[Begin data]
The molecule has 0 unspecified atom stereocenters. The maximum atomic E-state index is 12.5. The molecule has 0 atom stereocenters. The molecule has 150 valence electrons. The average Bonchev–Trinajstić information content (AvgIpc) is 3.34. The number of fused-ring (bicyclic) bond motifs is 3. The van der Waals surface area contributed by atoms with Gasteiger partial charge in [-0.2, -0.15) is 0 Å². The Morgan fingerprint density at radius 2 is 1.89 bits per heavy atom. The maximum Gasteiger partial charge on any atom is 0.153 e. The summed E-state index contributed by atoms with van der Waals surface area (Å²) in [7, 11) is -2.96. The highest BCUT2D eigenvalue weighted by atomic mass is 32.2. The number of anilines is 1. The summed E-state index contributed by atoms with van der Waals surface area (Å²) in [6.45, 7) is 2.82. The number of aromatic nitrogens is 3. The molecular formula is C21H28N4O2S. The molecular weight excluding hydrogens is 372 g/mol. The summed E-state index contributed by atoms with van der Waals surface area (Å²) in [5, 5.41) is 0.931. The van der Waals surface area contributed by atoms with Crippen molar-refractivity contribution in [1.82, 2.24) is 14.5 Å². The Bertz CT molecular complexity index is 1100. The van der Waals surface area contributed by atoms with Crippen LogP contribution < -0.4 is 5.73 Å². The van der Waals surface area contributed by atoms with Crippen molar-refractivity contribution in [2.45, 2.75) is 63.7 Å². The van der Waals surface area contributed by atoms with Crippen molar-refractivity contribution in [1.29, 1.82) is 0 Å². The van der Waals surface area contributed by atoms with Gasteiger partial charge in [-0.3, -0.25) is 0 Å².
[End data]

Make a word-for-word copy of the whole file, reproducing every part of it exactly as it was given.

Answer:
The molecule has 0 unspecified atom stereocenters. The maximum atomic E-state index is 12.5. The molecule has 0 atom stereocenters. The molecule has 150 valence electrons. The average Bonchev–Trinajstić information content (AvgIpc) is 3.34. The number of fused-ring (bicyclic) bond motifs is 3. The van der Waals surface area contributed by atoms with Gasteiger partial charge in [-0.2, -0.15) is 0 Å². The Morgan fingerprint density at radius 2 is 1.89 bits per heavy atom. The maximum Gasteiger partial charge on any atom is 0.153 e. The summed E-state index contributed by atoms with van der Waals surface area (Å²) in [7, 11) is -2.96. The highest BCUT2D eigenvalue weighted by atomic mass is 32.2. The number of anilines is 1. The summed E-state index contributed by atoms with van der Waals surface area (Å²) in [6.45, 7) is 2.82. The number of aromatic nitrogens is 3. The molecular formula is C21H28N4O2S. The molecular weight excluding hydrogens is 372 g/mol. The summed E-state index contributed by atoms with van der Waals surface area (Å²) in [5, 5.41) is 0.931. The van der Waals surface area contributed by atoms with Crippen molar-refractivity contribution in [1.82, 2.24) is 14.5 Å². The Bertz CT molecular complexity index is 1100. The van der Waals surface area contributed by atoms with Crippen LogP contribution < -0.4 is 5.73 Å². The van der Waals surface area contributed by atoms with Crippen molar-refractivity contribution in [2.45, 2.75) is 63.7 Å². The van der Waals surface area contributed by atoms with Crippen molar-refractivity contribution in [1.29, 1.82) is 0 Å². The van der Waals surface area contributed by atoms with Gasteiger partial charge in [-0.3, -0.25) is 0 Å².